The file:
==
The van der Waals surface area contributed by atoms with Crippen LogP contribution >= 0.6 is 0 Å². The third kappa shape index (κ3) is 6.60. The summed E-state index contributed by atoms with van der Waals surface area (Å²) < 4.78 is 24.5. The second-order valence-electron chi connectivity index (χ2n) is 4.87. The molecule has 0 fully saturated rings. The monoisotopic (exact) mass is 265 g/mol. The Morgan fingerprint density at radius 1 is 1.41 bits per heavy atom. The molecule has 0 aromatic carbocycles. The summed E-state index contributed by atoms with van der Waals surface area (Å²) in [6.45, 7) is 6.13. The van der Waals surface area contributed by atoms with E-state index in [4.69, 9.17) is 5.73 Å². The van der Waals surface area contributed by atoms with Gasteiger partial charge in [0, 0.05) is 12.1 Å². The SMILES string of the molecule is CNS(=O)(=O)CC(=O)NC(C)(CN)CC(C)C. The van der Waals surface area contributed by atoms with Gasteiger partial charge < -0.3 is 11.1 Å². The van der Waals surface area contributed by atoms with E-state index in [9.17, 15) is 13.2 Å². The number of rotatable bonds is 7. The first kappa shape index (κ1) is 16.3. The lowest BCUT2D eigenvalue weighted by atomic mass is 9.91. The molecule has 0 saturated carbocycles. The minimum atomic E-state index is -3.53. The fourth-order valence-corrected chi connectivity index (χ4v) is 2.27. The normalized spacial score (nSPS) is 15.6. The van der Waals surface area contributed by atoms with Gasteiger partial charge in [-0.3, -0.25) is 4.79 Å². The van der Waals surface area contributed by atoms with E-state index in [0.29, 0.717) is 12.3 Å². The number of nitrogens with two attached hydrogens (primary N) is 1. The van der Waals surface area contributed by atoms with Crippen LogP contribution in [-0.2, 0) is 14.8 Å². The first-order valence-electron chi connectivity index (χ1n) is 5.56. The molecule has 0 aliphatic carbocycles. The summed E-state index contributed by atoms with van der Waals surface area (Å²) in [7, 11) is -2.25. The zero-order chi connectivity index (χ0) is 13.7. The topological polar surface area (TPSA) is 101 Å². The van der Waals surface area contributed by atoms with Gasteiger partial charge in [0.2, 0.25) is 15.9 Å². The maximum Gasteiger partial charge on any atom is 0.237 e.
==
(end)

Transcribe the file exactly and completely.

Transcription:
The van der Waals surface area contributed by atoms with Crippen LogP contribution >= 0.6 is 0 Å². The third kappa shape index (κ3) is 6.60. The summed E-state index contributed by atoms with van der Waals surface area (Å²) < 4.78 is 24.5. The second-order valence-electron chi connectivity index (χ2n) is 4.87. The molecule has 0 fully saturated rings. The monoisotopic (exact) mass is 265 g/mol. The Morgan fingerprint density at radius 1 is 1.41 bits per heavy atom. The molecule has 0 aromatic carbocycles. The summed E-state index contributed by atoms with van der Waals surface area (Å²) in [6.45, 7) is 6.13. The van der Waals surface area contributed by atoms with E-state index in [4.69, 9.17) is 5.73 Å². The van der Waals surface area contributed by atoms with Gasteiger partial charge in [0, 0.05) is 12.1 Å². The SMILES string of the molecule is CNS(=O)(=O)CC(=O)NC(C)(CN)CC(C)C. The van der Waals surface area contributed by atoms with Gasteiger partial charge < -0.3 is 11.1 Å². The van der Waals surface area contributed by atoms with E-state index in [9.17, 15) is 13.2 Å². The number of rotatable bonds is 7. The first kappa shape index (κ1) is 16.3. The lowest BCUT2D eigenvalue weighted by atomic mass is 9.91. The molecule has 0 saturated carbocycles. The minimum atomic E-state index is -3.53. The fourth-order valence-corrected chi connectivity index (χ4v) is 2.27. The normalized spacial score (nSPS) is 15.6. The van der Waals surface area contributed by atoms with Gasteiger partial charge in [-0.3, -0.25) is 4.79 Å². The van der Waals surface area contributed by atoms with E-state index in [0.29, 0.717) is 12.3 Å². The number of nitrogens with two attached hydrogens (primary N) is 1. The van der Waals surface area contributed by atoms with Crippen LogP contribution in [-0.2, 0) is 14.8 Å². The first-order valence-electron chi connectivity index (χ1n) is 5.56. The molecule has 0 aliphatic carbocycles. The summed E-state index contributed by atoms with van der Waals surface area (Å²) in [7, 11) is -2.25. The zero-order chi connectivity index (χ0) is 13.7. The topological polar surface area (TPSA) is 101 Å². The van der Waals surface area contributed by atoms with Gasteiger partial charge in [0.2, 0.25) is 15.9 Å². The maximum Gasteiger partial charge on any atom is 0.237 e.